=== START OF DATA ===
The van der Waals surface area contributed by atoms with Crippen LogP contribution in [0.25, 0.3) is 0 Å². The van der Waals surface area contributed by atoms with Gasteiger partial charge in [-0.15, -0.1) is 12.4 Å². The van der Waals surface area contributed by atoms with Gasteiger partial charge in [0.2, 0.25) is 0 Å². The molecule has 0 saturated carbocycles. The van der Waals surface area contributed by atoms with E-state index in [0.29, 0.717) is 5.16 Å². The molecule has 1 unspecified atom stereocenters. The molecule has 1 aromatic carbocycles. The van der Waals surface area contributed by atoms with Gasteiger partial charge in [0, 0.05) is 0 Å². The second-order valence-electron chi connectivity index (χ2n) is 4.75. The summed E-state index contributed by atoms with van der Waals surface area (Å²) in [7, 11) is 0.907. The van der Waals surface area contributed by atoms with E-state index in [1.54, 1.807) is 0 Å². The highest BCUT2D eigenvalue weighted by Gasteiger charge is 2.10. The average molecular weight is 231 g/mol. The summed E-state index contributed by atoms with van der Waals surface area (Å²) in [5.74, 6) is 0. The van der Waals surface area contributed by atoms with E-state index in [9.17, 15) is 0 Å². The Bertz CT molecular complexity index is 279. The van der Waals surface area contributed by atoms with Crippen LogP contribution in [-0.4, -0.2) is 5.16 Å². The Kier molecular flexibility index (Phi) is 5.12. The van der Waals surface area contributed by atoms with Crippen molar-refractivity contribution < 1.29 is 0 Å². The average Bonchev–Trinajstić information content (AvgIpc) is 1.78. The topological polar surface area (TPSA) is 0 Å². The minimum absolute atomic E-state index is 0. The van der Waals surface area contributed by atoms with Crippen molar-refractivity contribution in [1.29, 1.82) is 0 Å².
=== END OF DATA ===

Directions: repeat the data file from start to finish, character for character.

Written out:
The van der Waals surface area contributed by atoms with Crippen LogP contribution in [0.25, 0.3) is 0 Å². The van der Waals surface area contributed by atoms with Gasteiger partial charge in [-0.15, -0.1) is 12.4 Å². The van der Waals surface area contributed by atoms with Gasteiger partial charge in [0.2, 0.25) is 0 Å². The molecule has 0 saturated carbocycles. The van der Waals surface area contributed by atoms with E-state index in [0.29, 0.717) is 5.16 Å². The molecule has 1 unspecified atom stereocenters. The molecule has 1 aromatic carbocycles. The van der Waals surface area contributed by atoms with Gasteiger partial charge in [0, 0.05) is 0 Å². The second-order valence-electron chi connectivity index (χ2n) is 4.75. The summed E-state index contributed by atoms with van der Waals surface area (Å²) in [7, 11) is 0.907. The van der Waals surface area contributed by atoms with E-state index in [1.54, 1.807) is 0 Å². The highest BCUT2D eigenvalue weighted by Gasteiger charge is 2.10. The average molecular weight is 231 g/mol. The summed E-state index contributed by atoms with van der Waals surface area (Å²) in [5.74, 6) is 0. The van der Waals surface area contributed by atoms with E-state index in [9.17, 15) is 0 Å². The Bertz CT molecular complexity index is 279. The van der Waals surface area contributed by atoms with Crippen LogP contribution in [-0.4, -0.2) is 5.16 Å². The Kier molecular flexibility index (Phi) is 5.12. The van der Waals surface area contributed by atoms with Crippen molar-refractivity contribution < 1.29 is 0 Å². The average Bonchev–Trinajstić information content (AvgIpc) is 1.78. The topological polar surface area (TPSA) is 0 Å². The minimum absolute atomic E-state index is 0. The van der Waals surface area contributed by atoms with Crippen molar-refractivity contribution in [1.29, 1.82) is 0 Å².